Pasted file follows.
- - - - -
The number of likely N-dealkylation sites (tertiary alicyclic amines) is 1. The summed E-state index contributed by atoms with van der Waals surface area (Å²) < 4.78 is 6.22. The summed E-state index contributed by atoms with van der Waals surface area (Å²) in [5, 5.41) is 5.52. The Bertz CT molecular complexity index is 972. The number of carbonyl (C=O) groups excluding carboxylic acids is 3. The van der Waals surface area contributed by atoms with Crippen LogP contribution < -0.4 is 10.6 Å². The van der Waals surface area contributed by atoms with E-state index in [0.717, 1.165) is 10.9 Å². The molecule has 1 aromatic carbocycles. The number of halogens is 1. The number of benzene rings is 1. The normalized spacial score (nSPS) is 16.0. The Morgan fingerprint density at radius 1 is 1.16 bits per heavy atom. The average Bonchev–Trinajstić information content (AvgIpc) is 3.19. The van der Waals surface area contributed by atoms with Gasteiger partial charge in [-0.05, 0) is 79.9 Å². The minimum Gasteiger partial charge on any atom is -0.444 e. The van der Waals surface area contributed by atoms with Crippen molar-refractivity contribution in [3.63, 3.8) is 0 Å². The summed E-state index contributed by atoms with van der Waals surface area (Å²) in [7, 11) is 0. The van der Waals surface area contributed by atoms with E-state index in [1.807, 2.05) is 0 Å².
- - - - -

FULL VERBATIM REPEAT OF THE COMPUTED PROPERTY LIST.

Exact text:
The number of likely N-dealkylation sites (tertiary alicyclic amines) is 1. The summed E-state index contributed by atoms with van der Waals surface area (Å²) < 4.78 is 6.22. The summed E-state index contributed by atoms with van der Waals surface area (Å²) in [5, 5.41) is 5.52. The Bertz CT molecular complexity index is 972. The number of carbonyl (C=O) groups excluding carboxylic acids is 3. The van der Waals surface area contributed by atoms with Crippen LogP contribution < -0.4 is 10.6 Å². The van der Waals surface area contributed by atoms with E-state index in [0.717, 1.165) is 10.9 Å². The molecule has 1 aromatic carbocycles. The number of halogens is 1. The number of benzene rings is 1. The normalized spacial score (nSPS) is 16.0. The Morgan fingerprint density at radius 1 is 1.16 bits per heavy atom. The average Bonchev–Trinajstić information content (AvgIpc) is 3.19. The van der Waals surface area contributed by atoms with Gasteiger partial charge in [-0.05, 0) is 79.9 Å². The minimum Gasteiger partial charge on any atom is -0.444 e. The van der Waals surface area contributed by atoms with Crippen molar-refractivity contribution in [3.63, 3.8) is 0 Å². The summed E-state index contributed by atoms with van der Waals surface area (Å²) in [7, 11) is 0. The van der Waals surface area contributed by atoms with E-state index in [1.807, 2.05) is 0 Å².